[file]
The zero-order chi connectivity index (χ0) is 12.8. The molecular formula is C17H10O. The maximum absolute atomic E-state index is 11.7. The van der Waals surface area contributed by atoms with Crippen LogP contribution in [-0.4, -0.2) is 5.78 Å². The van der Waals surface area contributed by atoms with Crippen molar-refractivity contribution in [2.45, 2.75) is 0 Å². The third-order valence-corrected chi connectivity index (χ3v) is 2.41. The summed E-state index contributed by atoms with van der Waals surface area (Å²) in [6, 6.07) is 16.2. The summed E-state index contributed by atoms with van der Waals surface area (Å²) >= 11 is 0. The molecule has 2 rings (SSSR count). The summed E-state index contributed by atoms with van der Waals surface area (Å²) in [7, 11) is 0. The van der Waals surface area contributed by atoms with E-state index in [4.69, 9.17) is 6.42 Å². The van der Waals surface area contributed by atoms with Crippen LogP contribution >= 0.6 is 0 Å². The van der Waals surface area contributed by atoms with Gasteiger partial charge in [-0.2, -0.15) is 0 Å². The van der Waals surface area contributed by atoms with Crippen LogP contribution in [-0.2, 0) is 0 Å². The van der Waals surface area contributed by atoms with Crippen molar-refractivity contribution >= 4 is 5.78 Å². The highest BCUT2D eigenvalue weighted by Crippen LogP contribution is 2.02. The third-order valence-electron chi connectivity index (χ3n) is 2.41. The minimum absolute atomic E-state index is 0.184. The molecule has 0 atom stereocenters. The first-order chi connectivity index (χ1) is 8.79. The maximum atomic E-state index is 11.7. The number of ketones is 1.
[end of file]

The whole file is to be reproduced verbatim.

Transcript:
The zero-order chi connectivity index (χ0) is 12.8. The molecular formula is C17H10O. The maximum absolute atomic E-state index is 11.7. The van der Waals surface area contributed by atoms with Crippen LogP contribution in [-0.4, -0.2) is 5.78 Å². The van der Waals surface area contributed by atoms with Crippen molar-refractivity contribution in [2.45, 2.75) is 0 Å². The third-order valence-corrected chi connectivity index (χ3v) is 2.41. The summed E-state index contributed by atoms with van der Waals surface area (Å²) in [6, 6.07) is 16.2. The summed E-state index contributed by atoms with van der Waals surface area (Å²) >= 11 is 0. The molecule has 2 rings (SSSR count). The summed E-state index contributed by atoms with van der Waals surface area (Å²) in [7, 11) is 0. The van der Waals surface area contributed by atoms with E-state index in [4.69, 9.17) is 6.42 Å². The van der Waals surface area contributed by atoms with Crippen LogP contribution >= 0.6 is 0 Å². The van der Waals surface area contributed by atoms with Gasteiger partial charge in [-0.2, -0.15) is 0 Å². The van der Waals surface area contributed by atoms with Crippen LogP contribution in [-0.2, 0) is 0 Å². The van der Waals surface area contributed by atoms with Crippen molar-refractivity contribution >= 4 is 5.78 Å². The highest BCUT2D eigenvalue weighted by Crippen LogP contribution is 2.02. The third-order valence-electron chi connectivity index (χ3n) is 2.41. The minimum absolute atomic E-state index is 0.184. The molecule has 0 atom stereocenters. The first-order chi connectivity index (χ1) is 8.79. The maximum atomic E-state index is 11.7. The number of ketones is 1.